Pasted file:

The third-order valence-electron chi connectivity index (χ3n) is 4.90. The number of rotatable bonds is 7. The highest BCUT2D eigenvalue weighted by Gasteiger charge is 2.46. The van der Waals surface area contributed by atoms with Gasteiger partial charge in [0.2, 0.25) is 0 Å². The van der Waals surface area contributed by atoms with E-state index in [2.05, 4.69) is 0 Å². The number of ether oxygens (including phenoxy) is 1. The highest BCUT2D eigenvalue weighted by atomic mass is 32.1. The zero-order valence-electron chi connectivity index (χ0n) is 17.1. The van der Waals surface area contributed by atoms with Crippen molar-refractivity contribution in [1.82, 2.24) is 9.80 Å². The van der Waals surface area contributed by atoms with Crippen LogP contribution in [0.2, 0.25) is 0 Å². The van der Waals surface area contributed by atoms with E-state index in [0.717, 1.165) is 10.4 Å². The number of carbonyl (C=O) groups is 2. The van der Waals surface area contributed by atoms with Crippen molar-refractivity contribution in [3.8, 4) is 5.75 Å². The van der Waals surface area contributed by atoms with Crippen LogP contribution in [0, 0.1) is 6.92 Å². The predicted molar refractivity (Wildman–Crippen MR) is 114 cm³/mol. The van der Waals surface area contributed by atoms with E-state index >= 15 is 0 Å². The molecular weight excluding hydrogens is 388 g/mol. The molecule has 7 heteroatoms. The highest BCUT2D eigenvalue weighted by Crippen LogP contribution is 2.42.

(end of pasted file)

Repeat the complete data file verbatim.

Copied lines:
The third-order valence-electron chi connectivity index (χ3n) is 4.90. The number of rotatable bonds is 7. The highest BCUT2D eigenvalue weighted by Gasteiger charge is 2.46. The van der Waals surface area contributed by atoms with Gasteiger partial charge in [0.2, 0.25) is 0 Å². The van der Waals surface area contributed by atoms with E-state index in [2.05, 4.69) is 0 Å². The number of ether oxygens (including phenoxy) is 1. The highest BCUT2D eigenvalue weighted by atomic mass is 32.1. The zero-order valence-electron chi connectivity index (χ0n) is 17.1. The van der Waals surface area contributed by atoms with Crippen molar-refractivity contribution in [1.82, 2.24) is 9.80 Å². The van der Waals surface area contributed by atoms with Crippen LogP contribution in [0.2, 0.25) is 0 Å². The van der Waals surface area contributed by atoms with E-state index in [0.717, 1.165) is 10.4 Å². The number of carbonyl (C=O) groups is 2. The van der Waals surface area contributed by atoms with Crippen molar-refractivity contribution in [3.8, 4) is 5.75 Å². The van der Waals surface area contributed by atoms with Crippen LogP contribution in [0, 0.1) is 6.92 Å². The predicted molar refractivity (Wildman–Crippen MR) is 114 cm³/mol. The van der Waals surface area contributed by atoms with E-state index >= 15 is 0 Å². The molecular weight excluding hydrogens is 388 g/mol. The molecule has 7 heteroatoms. The highest BCUT2D eigenvalue weighted by Crippen LogP contribution is 2.42.